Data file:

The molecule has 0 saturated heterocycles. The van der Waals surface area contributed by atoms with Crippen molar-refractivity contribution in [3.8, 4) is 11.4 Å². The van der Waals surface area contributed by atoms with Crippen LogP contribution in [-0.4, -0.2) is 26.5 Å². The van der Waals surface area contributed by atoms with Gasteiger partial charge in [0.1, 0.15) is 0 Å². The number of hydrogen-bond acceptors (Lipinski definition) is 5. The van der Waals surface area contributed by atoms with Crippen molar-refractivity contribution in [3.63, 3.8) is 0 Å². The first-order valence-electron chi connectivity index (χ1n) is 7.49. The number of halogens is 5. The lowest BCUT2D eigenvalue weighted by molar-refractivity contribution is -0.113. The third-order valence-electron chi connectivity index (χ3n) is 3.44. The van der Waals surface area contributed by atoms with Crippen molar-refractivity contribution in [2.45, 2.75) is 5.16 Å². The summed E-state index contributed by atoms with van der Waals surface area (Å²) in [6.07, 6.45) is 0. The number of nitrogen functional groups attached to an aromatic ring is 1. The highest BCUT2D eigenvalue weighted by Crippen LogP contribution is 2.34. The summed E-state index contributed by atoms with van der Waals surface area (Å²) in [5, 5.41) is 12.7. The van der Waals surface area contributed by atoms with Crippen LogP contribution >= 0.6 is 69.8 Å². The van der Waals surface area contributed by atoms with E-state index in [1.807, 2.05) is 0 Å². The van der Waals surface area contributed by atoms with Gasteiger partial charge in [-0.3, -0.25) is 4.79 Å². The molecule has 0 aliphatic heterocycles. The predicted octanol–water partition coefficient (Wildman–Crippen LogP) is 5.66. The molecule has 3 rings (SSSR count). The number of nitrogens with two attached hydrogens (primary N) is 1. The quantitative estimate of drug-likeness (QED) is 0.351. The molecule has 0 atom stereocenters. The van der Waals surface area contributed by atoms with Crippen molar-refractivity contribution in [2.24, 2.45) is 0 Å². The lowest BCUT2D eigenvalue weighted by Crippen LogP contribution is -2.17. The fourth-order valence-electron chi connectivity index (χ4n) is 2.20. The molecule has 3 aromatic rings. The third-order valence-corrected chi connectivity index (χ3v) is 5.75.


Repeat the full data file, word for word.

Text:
The molecule has 0 saturated heterocycles. The van der Waals surface area contributed by atoms with Crippen molar-refractivity contribution in [3.8, 4) is 11.4 Å². The van der Waals surface area contributed by atoms with Crippen LogP contribution in [-0.4, -0.2) is 26.5 Å². The van der Waals surface area contributed by atoms with Gasteiger partial charge in [0.1, 0.15) is 0 Å². The number of hydrogen-bond acceptors (Lipinski definition) is 5. The van der Waals surface area contributed by atoms with Crippen molar-refractivity contribution in [3.63, 3.8) is 0 Å². The first-order valence-electron chi connectivity index (χ1n) is 7.49. The number of halogens is 5. The lowest BCUT2D eigenvalue weighted by molar-refractivity contribution is -0.113. The third-order valence-electron chi connectivity index (χ3n) is 3.44. The van der Waals surface area contributed by atoms with Crippen molar-refractivity contribution in [2.45, 2.75) is 5.16 Å². The summed E-state index contributed by atoms with van der Waals surface area (Å²) in [6.07, 6.45) is 0. The number of nitrogen functional groups attached to an aromatic ring is 1. The highest BCUT2D eigenvalue weighted by Crippen LogP contribution is 2.34. The summed E-state index contributed by atoms with van der Waals surface area (Å²) in [5, 5.41) is 12.7. The van der Waals surface area contributed by atoms with Crippen LogP contribution >= 0.6 is 69.8 Å². The van der Waals surface area contributed by atoms with E-state index in [1.807, 2.05) is 0 Å². The van der Waals surface area contributed by atoms with Gasteiger partial charge in [-0.3, -0.25) is 4.79 Å². The molecule has 0 aliphatic heterocycles. The predicted octanol–water partition coefficient (Wildman–Crippen LogP) is 5.66. The molecule has 3 rings (SSSR count). The number of nitrogens with two attached hydrogens (primary N) is 1. The quantitative estimate of drug-likeness (QED) is 0.351. The molecule has 0 atom stereocenters. The van der Waals surface area contributed by atoms with Crippen molar-refractivity contribution in [2.24, 2.45) is 0 Å². The lowest BCUT2D eigenvalue weighted by Crippen LogP contribution is -2.17. The fourth-order valence-electron chi connectivity index (χ4n) is 2.20. The molecule has 3 aromatic rings. The third-order valence-corrected chi connectivity index (χ3v) is 5.75.